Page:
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A shift to randomness of brain oscillations in people with autism

Lai, M.-C., Lombardo, M. V., Chakrabarti, B., Sadek, S. A., Pasco, G., Wheelwright, S. J., Bullmore, E. T., Baron-Cohen, S. and Suckling, J. (2010) A shift to randomness of brain oscillations in people with autism. Biological Psychiatry, 68 (12). pp. 1092-1099. ISSN 0006-3223

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To link to this article DOI: 10.1016/j.biopsych.2010.06.027

Abstract/Summary

BACKGROUND: Resting-state functional magnetic resonance imaging (fMRI) enables investigation of the intrinsic functional organization of the brain. Fractal parameters such as the Hurst exponent, H, describe the complexity of endogenous low-frequency fMRI time series on a continuum from random (H = .5) to ordered (H = 1). Shifts in fractal scaling of physiological time series have been associated with neurological and cardiac conditions. METHODS: Resting-state fMRI time series were recorded in 30 male adults with an autism spectrum condition (ASC) and 33 age- and IQ-matched male volunteers. The Hurst exponent was estimated in the wavelet domain and between-group differences were investigated at global and voxel level and in regions known to be involved in autism. RESULTS: Complex fractal scaling of fMRI time series was found in both groups but globally there was a significant shift to randomness in the ASC (mean H = .758, SD = .045) compared with neurotypical volunteers (mean H = .788, SD = .047). Between-group differences in H, which was always reduced in the ASC group, were seen in most regions previously reported to be involved in autism, including cortical midline structures, medial temporal structures, lateral temporal and parietal structures, insula, amygdala, basal ganglia, thalamus, and inferior frontal gyrus. Severity of autistic symptoms was negatively correlated with H in retrosplenial and right anterior insular cortex. CONCLUSIONS: Autism is associated with a small but significant shift to randomness of endogenous brain oscillations. Complexity measures may provide physiological indicators for autism as they have done for other medical conditions.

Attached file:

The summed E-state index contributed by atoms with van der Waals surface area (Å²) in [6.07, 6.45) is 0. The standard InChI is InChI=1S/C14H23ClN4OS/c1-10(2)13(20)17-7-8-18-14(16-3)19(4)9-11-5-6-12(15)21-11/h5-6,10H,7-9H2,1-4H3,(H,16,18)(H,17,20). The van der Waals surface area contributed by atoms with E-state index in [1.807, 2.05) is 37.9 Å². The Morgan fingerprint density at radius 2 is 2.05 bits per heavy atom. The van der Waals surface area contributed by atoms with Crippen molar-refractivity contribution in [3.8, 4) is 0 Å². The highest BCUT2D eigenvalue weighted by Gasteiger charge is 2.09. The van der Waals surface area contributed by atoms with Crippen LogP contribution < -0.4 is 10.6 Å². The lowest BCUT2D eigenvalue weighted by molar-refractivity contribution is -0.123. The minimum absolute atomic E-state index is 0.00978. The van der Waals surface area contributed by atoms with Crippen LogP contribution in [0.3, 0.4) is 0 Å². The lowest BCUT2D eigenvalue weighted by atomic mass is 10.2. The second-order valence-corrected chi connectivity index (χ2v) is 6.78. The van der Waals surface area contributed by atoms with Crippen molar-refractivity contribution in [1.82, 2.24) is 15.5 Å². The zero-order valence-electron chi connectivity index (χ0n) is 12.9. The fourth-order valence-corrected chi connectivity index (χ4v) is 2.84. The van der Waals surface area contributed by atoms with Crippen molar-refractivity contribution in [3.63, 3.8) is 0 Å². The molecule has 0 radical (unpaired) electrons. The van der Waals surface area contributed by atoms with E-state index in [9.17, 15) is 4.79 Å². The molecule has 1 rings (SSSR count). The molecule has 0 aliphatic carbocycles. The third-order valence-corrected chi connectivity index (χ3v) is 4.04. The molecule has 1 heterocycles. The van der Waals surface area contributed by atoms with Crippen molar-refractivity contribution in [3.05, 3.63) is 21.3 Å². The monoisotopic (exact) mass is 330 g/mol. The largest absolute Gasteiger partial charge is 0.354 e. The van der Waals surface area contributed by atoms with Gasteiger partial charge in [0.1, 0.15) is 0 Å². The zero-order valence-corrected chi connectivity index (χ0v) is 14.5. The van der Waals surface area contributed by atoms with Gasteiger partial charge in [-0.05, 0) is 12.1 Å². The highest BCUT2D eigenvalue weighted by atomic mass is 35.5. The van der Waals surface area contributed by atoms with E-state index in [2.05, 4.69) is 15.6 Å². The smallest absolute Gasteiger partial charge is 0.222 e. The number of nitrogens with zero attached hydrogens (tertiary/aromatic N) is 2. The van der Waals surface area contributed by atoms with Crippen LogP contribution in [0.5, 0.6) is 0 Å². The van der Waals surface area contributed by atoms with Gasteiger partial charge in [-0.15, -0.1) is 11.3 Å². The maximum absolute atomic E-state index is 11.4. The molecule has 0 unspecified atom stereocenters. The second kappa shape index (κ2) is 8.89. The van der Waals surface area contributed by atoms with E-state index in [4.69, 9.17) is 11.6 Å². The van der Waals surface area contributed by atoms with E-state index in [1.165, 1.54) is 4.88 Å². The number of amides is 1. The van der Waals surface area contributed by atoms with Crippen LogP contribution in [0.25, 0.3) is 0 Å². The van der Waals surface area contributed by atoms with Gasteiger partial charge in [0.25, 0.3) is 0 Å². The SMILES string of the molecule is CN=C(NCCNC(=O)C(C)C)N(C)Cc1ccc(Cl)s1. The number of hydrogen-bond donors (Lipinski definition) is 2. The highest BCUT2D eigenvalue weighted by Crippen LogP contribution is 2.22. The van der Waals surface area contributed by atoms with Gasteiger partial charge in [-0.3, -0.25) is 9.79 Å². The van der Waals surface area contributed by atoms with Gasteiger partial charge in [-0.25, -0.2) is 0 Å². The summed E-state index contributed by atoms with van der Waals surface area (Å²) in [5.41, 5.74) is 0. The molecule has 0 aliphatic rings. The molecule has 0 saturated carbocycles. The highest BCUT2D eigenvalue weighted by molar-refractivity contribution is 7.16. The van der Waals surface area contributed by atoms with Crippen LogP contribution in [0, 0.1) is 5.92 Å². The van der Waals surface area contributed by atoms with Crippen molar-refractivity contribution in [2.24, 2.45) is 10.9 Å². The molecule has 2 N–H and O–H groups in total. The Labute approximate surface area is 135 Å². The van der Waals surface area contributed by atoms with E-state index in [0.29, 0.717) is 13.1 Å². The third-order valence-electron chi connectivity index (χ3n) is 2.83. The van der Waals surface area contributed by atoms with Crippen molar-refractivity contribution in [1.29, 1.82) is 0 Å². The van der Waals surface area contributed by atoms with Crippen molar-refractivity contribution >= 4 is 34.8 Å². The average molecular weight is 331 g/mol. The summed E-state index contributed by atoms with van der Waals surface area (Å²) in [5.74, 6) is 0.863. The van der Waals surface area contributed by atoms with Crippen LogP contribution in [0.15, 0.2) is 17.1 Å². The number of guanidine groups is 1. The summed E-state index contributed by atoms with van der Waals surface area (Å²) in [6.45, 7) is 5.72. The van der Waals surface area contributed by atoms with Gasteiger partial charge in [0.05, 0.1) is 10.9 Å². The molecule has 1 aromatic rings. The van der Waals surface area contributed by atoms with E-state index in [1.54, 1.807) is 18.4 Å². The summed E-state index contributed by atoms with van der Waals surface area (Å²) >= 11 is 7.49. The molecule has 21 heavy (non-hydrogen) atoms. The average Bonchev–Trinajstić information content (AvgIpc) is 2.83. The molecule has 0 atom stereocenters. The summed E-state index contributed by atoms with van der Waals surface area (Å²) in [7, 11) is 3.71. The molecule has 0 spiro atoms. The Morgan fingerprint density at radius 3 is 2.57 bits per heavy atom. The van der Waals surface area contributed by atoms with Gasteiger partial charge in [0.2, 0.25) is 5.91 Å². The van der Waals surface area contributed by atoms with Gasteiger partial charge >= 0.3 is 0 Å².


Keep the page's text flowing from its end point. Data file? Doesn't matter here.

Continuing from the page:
Item Type:Article
Refereed:Yes
Divisions:Interdisciplinary centres and themes > ASD (Autism Spectrum Disorders) Research Network
Interdisciplinary centres and themes > Centre for Integrative Neuroscience and Neurodynamics (CINN)
Faculty of Life Sciences > School of Psychology and Clinical Language Sciences > Neuroscience
ID Code:8167
Uncontrolled Keywords:resting state, fMRI, default mode, autism, brain
Publisher:Elsevier Science Inc

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